Concentration in Molecular Genetics and Microbiology in the M.S. in Medical Sciences

Program Overview

Note that there are numerous master’s degrees offered by different departments in the U.F. College of Medicine. This page is only for the Concentration in Molecular Genetics and Microbiology in the Master of Science in Medical Science offered by the Department of Molecular Genetics and Microbiology.

Research. This is a thesis research degree. It is aimed at students who have interest in learning how to conduct scientific research. It could prepare students for pursuing research-based Ph.D. studies or performing research in a variety of other venues such as industry or government. This program does not prepare students for medical school or other professional schools.

Students will perform research and learn concepts in molecular and cell biology, genetics, and/or virology under the direction of a skilled mentor, with supervision by a committee composed of members of the University’s Graduate Research Faculty. The research project will depend upon the expertise and interests of the faculty member and will vary from year to year depending on which faculty members have openings in their research group for master’s students. General topics include genetics, RNA biology, gene therapy, bacterial and viral pathogenesis, protein structure, toxicology, and congenital eye diseases. A list of faculty seeking master’s students for the fall of 2024 can be found here. Potential applicants should read the information about the faculty members with openings for students before applying for admission to ensure that their interests align with the current research offerings. An initial evaluation of academic qualifications of applicants will be conducted, and admission to the program will depend upon a faculty member with an opening accepting the student into their research group for training. Students must have at least a 3.0 undergraduate GPA. Research experience is preferred, but is not mandatory.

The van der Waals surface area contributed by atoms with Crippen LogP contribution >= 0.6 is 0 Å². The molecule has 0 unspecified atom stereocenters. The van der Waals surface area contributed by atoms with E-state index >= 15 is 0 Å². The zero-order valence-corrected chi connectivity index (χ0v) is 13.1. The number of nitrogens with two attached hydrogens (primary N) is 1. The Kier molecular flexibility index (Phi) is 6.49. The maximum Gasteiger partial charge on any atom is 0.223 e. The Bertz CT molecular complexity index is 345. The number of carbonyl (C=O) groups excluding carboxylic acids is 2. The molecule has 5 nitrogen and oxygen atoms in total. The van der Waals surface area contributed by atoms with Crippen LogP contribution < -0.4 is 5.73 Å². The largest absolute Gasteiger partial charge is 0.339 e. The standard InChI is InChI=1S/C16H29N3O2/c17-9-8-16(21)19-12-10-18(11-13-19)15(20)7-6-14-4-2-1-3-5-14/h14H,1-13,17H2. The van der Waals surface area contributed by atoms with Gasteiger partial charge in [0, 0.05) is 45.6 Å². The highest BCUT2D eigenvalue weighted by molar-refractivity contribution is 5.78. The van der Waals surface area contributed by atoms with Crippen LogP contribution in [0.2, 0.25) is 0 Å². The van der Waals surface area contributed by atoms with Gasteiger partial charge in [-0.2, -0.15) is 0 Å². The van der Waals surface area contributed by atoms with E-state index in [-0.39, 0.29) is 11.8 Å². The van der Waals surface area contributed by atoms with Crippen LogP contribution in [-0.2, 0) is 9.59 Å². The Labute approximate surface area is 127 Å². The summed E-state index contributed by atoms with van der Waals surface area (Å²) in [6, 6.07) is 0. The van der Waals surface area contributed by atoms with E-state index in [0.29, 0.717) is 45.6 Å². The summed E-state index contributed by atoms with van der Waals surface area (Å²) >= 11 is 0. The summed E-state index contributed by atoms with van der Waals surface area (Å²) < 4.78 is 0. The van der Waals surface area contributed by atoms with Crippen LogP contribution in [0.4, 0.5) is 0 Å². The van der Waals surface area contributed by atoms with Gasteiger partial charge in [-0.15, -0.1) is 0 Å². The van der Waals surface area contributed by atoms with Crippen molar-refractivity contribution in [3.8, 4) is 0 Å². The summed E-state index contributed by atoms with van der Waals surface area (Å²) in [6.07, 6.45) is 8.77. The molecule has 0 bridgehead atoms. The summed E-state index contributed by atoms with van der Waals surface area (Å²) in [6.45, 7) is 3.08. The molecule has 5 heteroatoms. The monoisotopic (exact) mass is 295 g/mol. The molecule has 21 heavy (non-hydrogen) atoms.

Timeline. This is a contiguous four semester program, typically with entry in the fall semester, and enrollment in the following spring, summer, and fall semesters. The thesis is defended and graduation occurs in the fourth semester. The coursework is intentionally flexible, enabling students to pursue courses relevant to their research topic.

A master’s thesis project involves learning and mastering a technique, using the technique independently in a research project, and analyzing and reporting the results. The preparation of a written thesis that documents this process and oral defense of the thesis are requirements of this degree.

Financial support. Admitted students will receive financial support from their mentor. The stipend is $17,500 for 12 months, so the total for four semesters is about $21,900. This is a non-benefitted stipend, and students are responsible for tuition and other fees (details about these costs can be found here). In-state tuition and fees is approximately $531/credit hour, and out-of-state tuition and fees is approximately $1,256/credit hour. Students will enroll in 33 credits for the degree. Full-time UF students are also required to have health insurance (click here for the policy).  Details on the costs and regulations associated with non-benefited student positions can be found here.

Application. The deadline for applications is March 31 of the current year for fall admission. To begin the application process, visit

There is no GRE requirement. The application fee is $30, should you apply to more than one program you will be charged per application.

Information regarding international students can be found in the link:

If you have any questions about the program or admissions, contact Paul A. Gulig, Ph.D., Professor and Associate Chair for Education,

Credit Requirements

This is a full-time program. To be considered full time, students must enroll in 9 credits each fall and spring semester and 6 credits in the summer semester. This master’s degree requires a total of 33 credits; 12 credits must be GMS, BCH, or PCB letter-graded courses. Nine hours must be research, including three hours of GMS 6971​ Master’s Research taken during the semester the student plans to graduate.  The remaining 12 research credits are part of the individualized plan of study for each student.